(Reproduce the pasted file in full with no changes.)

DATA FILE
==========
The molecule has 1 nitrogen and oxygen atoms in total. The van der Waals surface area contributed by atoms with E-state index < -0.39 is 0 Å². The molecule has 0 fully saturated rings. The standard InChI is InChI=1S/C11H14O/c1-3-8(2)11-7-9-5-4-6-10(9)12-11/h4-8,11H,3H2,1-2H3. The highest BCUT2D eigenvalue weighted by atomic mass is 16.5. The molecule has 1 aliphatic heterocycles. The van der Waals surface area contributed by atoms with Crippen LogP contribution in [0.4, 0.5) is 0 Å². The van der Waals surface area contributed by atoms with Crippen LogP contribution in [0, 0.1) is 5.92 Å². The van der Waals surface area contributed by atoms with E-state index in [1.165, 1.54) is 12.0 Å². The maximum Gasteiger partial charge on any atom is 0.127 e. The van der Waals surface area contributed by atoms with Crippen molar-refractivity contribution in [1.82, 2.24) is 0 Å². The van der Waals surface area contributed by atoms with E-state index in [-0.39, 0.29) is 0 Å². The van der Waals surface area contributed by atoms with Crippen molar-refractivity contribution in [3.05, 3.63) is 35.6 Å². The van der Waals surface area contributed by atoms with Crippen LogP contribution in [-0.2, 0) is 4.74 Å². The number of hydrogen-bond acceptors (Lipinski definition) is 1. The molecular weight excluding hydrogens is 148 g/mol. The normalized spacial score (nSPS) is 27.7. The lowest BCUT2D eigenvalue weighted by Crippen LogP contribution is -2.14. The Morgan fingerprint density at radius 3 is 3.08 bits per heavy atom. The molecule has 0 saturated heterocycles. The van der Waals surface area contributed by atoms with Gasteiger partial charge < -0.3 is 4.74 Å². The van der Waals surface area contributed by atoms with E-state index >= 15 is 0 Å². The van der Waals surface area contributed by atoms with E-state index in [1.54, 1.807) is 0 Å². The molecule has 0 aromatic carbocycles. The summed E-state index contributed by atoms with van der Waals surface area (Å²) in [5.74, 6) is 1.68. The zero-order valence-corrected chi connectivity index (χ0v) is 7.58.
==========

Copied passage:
The molecule has 1 nitrogen and oxygen atoms in total. The van der Waals surface area contributed by atoms with E-state index < -0.39 is 0 Å². The molecule has 0 fully saturated rings. The standard InChI is InChI=1S/C11H14O/c1-3-8(2)11-7-9-5-4-6-10(9)12-11/h4-8,11H,3H2,1-2H3. The highest BCUT2D eigenvalue weighted by atomic mass is 16.5. The molecule has 1 aliphatic heterocycles. The van der Waals surface area contributed by atoms with Crippen LogP contribution in [0.4, 0.5) is 0 Å². The van der Waals surface area contributed by atoms with Crippen LogP contribution in [0, 0.1) is 5.92 Å². The van der Waals surface area contributed by atoms with E-state index in [1.165, 1.54) is 12.0 Å². The maximum Gasteiger partial charge on any atom is 0.127 e. The van der Waals surface area contributed by atoms with Crippen molar-refractivity contribution in [1.82, 2.24) is 0 Å². The van der Waals surface area contributed by atoms with E-state index in [-0.39, 0.29) is 0 Å². The van der Waals surface area contributed by atoms with Crippen molar-refractivity contribution in [3.05, 3.63) is 35.6 Å². The van der Waals surface area contributed by atoms with Crippen LogP contribution in [-0.2, 0) is 4.74 Å². The number of hydrogen-bond acceptors (Lipinski definition) is 1. The molecular weight excluding hydrogens is 148 g/mol. The normalized spacial score (nSPS) is 27.7. The lowest BCUT2D eigenvalue weighted by Crippen LogP contribution is -2.14. The Morgan fingerprint density at radius 3 is 3.08 bits per heavy atom. The molecule has 0 saturated heterocycles. The van der Waals surface area contributed by atoms with Gasteiger partial charge < -0.3 is 4.74 Å². The van der Waals surface area contributed by atoms with E-state index >= 15 is 0 Å². The van der Waals surface area contributed by atoms with E-state index in [1.54, 1.807) is 0 Å². The molecule has 0 aromatic carbocycles. The summed E-state index contributed by atoms with van der Waals surface area (Å²) in [5.74, 6) is 1.68. The zero-order valence-corrected chi connectivity index (χ0v) is 7.58.